Councillors in Wolverhampton will be asked to consider bestowing the honour of Freedom of the City to Lisa Potts in recognition of her exceptional bravery and charity work.

Lisa, a former nursery teacher, was proclaimed as a heroine in 1996 when she protected children in her care from a machete-wielding attacker who burst into St Luke’s Primary School, Blakenhall. 

Aged just 21 at the time, she suffered severe injuries to her head, back and both arms as she prevented the attacker from reaching the children she was shielding. 

Her bravery was acknowledged by Her Majesty the Queen who awarded Lisa the George Medal.  

Since the attack, Lisa has done considerable charity work and founded the charity Believe 2 Achieve in 2001 which aims to encourage independence and increase self-esteem in children. 

Next Friday (10 December), members of City of Wolverhampton Council’s governance and ethics committee will be asked to recommend that the authority convenes an extraordinary meeting of the full council to bestow freedom of the city to Lisa.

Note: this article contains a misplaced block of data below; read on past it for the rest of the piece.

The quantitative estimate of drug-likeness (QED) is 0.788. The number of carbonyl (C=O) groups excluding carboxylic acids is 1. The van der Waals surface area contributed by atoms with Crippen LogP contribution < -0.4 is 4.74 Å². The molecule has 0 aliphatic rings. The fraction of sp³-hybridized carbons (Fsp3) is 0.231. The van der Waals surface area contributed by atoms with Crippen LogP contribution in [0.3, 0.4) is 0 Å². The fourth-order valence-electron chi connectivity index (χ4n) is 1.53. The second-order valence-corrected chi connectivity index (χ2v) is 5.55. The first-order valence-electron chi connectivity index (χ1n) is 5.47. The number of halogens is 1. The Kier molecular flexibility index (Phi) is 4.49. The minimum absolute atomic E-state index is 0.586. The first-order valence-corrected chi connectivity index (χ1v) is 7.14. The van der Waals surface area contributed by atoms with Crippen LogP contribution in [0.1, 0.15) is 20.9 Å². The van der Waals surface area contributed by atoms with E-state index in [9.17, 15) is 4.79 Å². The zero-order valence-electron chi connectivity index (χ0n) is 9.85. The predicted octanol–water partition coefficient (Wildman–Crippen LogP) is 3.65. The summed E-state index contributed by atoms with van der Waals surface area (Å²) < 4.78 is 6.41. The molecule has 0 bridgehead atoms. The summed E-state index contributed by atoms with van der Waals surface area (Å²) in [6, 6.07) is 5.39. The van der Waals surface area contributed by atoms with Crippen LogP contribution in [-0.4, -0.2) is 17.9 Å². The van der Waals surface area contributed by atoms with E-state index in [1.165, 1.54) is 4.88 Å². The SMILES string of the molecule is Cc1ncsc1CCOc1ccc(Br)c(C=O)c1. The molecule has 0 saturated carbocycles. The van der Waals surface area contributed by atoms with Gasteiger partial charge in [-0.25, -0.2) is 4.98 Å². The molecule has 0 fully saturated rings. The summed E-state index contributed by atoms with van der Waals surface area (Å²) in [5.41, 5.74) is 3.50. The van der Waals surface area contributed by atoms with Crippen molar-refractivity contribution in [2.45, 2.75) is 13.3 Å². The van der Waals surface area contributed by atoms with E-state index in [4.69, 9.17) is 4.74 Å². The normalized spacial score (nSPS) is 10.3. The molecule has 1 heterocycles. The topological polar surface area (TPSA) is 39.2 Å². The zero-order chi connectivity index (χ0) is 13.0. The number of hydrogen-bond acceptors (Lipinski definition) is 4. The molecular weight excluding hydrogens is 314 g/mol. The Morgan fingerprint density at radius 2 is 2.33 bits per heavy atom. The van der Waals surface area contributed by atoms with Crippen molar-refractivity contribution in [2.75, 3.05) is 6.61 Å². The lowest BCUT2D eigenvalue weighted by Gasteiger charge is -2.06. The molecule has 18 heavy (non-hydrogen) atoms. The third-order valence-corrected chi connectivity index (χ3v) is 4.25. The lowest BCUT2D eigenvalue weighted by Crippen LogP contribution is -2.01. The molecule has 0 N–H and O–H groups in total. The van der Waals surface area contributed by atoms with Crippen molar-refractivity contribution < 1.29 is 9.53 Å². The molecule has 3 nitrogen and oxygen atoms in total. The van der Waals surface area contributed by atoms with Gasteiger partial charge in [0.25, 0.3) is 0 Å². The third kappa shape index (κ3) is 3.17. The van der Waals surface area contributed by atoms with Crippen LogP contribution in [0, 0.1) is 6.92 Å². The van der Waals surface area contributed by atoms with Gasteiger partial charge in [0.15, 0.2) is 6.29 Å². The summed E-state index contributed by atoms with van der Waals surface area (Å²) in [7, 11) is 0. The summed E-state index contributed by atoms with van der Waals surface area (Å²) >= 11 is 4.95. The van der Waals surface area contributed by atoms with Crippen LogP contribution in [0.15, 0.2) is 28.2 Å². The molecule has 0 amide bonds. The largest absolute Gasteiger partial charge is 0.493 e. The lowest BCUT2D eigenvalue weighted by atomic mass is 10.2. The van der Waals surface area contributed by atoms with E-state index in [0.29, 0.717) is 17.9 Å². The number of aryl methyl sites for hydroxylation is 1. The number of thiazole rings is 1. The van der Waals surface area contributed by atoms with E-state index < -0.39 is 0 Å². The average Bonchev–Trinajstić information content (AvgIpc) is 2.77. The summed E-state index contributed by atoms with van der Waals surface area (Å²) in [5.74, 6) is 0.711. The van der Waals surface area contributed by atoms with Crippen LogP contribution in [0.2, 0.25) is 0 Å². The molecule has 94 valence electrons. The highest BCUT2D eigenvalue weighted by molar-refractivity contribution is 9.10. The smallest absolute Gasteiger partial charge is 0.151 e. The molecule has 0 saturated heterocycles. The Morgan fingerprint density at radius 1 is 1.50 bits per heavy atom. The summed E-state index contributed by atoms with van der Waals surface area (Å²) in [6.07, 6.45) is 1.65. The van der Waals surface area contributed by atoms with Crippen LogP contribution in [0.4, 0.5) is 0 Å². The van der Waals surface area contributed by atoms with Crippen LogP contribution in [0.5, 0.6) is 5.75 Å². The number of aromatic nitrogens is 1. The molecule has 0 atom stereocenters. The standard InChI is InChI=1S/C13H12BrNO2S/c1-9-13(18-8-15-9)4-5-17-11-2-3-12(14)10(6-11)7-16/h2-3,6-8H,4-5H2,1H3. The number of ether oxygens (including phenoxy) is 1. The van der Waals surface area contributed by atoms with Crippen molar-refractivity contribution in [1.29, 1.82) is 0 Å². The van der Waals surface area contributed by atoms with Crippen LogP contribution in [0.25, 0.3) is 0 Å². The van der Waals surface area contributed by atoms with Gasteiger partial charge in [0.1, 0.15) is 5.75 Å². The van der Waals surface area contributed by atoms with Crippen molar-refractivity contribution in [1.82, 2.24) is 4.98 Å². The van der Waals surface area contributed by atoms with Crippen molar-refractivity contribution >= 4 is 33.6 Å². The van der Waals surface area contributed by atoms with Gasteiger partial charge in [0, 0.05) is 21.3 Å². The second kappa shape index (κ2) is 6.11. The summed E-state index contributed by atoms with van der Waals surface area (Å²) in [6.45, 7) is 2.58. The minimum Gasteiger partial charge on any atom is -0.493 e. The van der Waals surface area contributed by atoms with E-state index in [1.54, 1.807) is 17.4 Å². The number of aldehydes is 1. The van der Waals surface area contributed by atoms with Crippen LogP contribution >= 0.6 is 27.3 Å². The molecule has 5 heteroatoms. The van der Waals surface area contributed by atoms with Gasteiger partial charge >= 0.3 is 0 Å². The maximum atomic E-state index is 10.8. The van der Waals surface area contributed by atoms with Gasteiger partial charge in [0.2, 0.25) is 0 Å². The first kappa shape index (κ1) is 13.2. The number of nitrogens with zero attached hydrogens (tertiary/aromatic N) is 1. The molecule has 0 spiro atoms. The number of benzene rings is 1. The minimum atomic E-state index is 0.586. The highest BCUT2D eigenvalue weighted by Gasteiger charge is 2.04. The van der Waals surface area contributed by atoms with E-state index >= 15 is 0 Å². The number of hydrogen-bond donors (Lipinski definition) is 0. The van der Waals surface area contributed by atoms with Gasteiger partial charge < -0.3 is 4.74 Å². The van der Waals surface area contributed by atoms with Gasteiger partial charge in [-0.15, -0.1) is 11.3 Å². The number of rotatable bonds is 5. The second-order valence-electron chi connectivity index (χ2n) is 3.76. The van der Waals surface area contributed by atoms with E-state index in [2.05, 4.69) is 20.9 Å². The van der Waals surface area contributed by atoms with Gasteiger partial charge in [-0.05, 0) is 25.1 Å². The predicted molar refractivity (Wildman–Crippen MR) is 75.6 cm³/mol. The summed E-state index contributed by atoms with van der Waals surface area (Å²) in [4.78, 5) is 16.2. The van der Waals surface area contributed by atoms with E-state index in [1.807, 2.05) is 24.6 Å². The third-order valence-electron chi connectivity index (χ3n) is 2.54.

It comes after a nomination to honour her was received by the council and is supported by the Mayor, Councillor Greg Brackenridge, leader of the council, Cllr Ian Brookfield and leader of the opposition, Councillor Wendy Thompson. 

If the committee approves the recommendation, an extraordinary meeting of the Full Council will be convened in the new year to formally confer the honour and a celebration event will also be held.  

Freedom of the City is the highest honour the council can bestow upon any individual and is only awarded to ‘persons of distinction and those who have rendered eminent services to the city’. 

The most recent recipients of the honour were football legend Steve Bull and singer Beverley Knight in 2018.